Panel Declares Military Mental Health Services Inadequate
> 3/5/2007 1:18:06 PM

An extensive report issued by the American Psychological Association calls attention to what members and panel experts call a serious deficiency in the quality and convenience of mental health services currently avaliable to American military personnel and their families. As the end result of a task force called together in July 2006, the full 67-page report should be read by all concerned parties, especially those involved in the oversight of our military.

The APA's accompanying press release lists post-traumatic stress (PTSD) and traumatic brain ijury (TBI) as major topics of concern among thousands of returning soldiers. But situations at home are often just as stressful for the children and significant others of the servicemen and women in question. At least 700,000 American children currently have one or both parents deployed overseas. Experts have observed extremely high levels of anxiety and even regressive behaviors in these children. It's not only the absence of a loved one that can bring about conflicting emotions; his or her return home and  the resulting re-establishment of domestic life presents its own set of difficulties, and attention from qualified professionals can help ease these transitions. Treatments and therapies should be made available to military families, and they should be offered at a reduced cost, especially when considering the meager wages sent home by many servicemen and women.

Education is essential to the success of any such program. The generally negative attitude regarding mental illness that is held by many in the military is probably the largest hurdle blocking the effective administration of treatments. Revisions to the system will prove largely fruitless if servicemen and women remain unreceptive. The stresses of war are extraordinary and many among our ranks suffer silently and needlessly. Treatment for anxiety and related mental health issues can be comprehensive, anonymous, and life-changing. Soldiers do not need to stop themselves from seeking help for what they falsely believe to be evidence of personal failing and/or general inadequacy. Still when considering some of the downright dismissive attitudes held only years ago, popular opinion has made therapy and medication slightly more acceptable to the average personnel. The daughter of a former Air Force scientist and pilot speaks of her father's battles with severe depression:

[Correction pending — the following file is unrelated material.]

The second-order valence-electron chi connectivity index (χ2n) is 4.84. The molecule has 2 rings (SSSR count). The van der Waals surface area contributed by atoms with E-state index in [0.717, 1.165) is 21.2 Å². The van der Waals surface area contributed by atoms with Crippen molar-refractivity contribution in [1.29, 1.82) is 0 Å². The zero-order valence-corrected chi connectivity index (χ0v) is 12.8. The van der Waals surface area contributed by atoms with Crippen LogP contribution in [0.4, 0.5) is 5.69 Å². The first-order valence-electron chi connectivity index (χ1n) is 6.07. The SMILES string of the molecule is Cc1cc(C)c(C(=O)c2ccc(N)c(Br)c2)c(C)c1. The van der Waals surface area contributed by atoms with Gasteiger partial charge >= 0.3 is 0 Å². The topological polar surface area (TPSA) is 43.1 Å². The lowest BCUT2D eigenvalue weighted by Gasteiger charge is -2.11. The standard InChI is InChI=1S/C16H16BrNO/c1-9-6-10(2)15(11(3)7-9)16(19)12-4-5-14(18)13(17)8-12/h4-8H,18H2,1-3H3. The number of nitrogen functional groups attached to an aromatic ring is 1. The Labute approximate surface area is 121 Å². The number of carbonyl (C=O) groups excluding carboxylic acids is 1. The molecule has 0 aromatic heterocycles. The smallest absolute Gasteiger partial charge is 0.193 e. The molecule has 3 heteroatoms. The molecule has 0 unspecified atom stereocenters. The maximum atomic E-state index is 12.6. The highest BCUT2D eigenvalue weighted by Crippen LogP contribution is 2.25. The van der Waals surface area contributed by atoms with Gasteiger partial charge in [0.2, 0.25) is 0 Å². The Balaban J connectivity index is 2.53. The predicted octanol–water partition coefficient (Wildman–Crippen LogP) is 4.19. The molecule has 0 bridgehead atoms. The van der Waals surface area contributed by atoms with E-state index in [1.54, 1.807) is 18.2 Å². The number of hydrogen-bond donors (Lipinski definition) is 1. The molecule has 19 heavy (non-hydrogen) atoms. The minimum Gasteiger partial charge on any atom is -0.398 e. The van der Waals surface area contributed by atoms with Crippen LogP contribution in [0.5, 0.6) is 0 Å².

"The major way [mental illness] was treated was to go to the Officers Club and drink. Alcohol was very heavily subsidized by the Air Force. At that time, had he sought treatment, there is no question he would have been out of the service."

According to the report, even those members who choose to seek treatment are not adequately served, as the military's mental health teams are, for the most part, seriously understaffed and inexperienced. Up to 4 in 10 designated positions remain unfilled, and the doctors assigned are often local practitioners not specifically trained to address problems related to military service. Due to their scarcity and the intensity of their jobs, burnout is extremely common among those treating and medicating members of the military. Soldiers who need their services often find it difficult and inconvenient due to waiting lists and a subpar referral process. We clearly need to install a network of professionals specifically organized to address the mental health needs of the American military. And the military's organized responses must be more sufficient than online self-assessment tests from the Department of Defense, which though well-meaning and marginally helpful cannot even begin to combat the problem as a whole. The lack of research on this topic is alarming in a country where political discussion is so often infused with phrases advocating support for our troops and the restating our common concern over their well-being. We cannot ignore their psychological needs just as we cannot ignore their status on the battlefield. These issues will only continue to gain prominence in the face of an increasingly miltarized world, and we must find a better way of addressing them if we wish to sustain the power of our armed forces, because a core of healthy soldiers is more efficient in service and well worth the effort.

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